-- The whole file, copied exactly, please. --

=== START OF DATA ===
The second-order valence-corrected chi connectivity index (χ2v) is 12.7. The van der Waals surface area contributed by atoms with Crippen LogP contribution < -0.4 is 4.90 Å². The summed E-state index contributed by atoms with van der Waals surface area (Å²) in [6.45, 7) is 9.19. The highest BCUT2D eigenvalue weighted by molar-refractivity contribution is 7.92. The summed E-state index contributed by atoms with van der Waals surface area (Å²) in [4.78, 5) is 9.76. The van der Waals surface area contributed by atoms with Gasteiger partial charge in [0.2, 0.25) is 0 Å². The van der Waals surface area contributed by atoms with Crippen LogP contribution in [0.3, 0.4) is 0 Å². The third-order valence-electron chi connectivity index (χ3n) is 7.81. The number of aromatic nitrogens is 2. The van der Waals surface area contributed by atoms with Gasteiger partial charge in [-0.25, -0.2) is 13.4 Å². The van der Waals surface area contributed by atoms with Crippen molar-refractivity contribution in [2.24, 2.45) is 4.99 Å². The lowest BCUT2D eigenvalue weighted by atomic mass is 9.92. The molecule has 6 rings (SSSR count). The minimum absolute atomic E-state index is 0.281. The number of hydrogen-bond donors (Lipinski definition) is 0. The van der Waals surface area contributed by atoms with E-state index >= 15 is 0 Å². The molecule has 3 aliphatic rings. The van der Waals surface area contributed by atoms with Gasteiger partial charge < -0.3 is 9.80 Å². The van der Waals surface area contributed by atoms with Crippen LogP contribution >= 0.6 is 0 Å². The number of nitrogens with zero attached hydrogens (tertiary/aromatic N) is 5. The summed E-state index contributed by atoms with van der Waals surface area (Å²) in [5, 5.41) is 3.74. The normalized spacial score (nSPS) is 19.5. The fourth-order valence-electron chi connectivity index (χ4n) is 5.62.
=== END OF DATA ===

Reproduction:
The second-order valence-corrected chi connectivity index (χ2v) is 12.7. The van der Waals surface area contributed by atoms with Crippen LogP contribution < -0.4 is 4.90 Å². The summed E-state index contributed by atoms with van der Waals surface area (Å²) in [6.45, 7) is 9.19. The highest BCUT2D eigenvalue weighted by molar-refractivity contribution is 7.92. The summed E-state index contributed by atoms with van der Waals surface area (Å²) in [4.78, 5) is 9.76. The van der Waals surface area contributed by atoms with Gasteiger partial charge in [0.2, 0.25) is 0 Å². The van der Waals surface area contributed by atoms with Crippen LogP contribution in [0.3, 0.4) is 0 Å². The third-order valence-electron chi connectivity index (χ3n) is 7.81. The number of aromatic nitrogens is 2. The van der Waals surface area contributed by atoms with Gasteiger partial charge in [-0.25, -0.2) is 13.4 Å². The van der Waals surface area contributed by atoms with Crippen molar-refractivity contribution in [2.24, 2.45) is 4.99 Å². The lowest BCUT2D eigenvalue weighted by atomic mass is 9.92. The molecule has 6 rings (SSSR count). The minimum absolute atomic E-state index is 0.281. The number of hydrogen-bond donors (Lipinski definition) is 0. The van der Waals surface area contributed by atoms with E-state index >= 15 is 0 Å². The molecule has 3 aliphatic rings. The van der Waals surface area contributed by atoms with Gasteiger partial charge < -0.3 is 9.80 Å². The van der Waals surface area contributed by atoms with Crippen LogP contribution >= 0.6 is 0 Å². The number of nitrogens with zero attached hydrogens (tertiary/aromatic N) is 5. The summed E-state index contributed by atoms with van der Waals surface area (Å²) in [5, 5.41) is 3.74. The normalized spacial score (nSPS) is 19.5. The fourth-order valence-electron chi connectivity index (χ4n) is 5.62.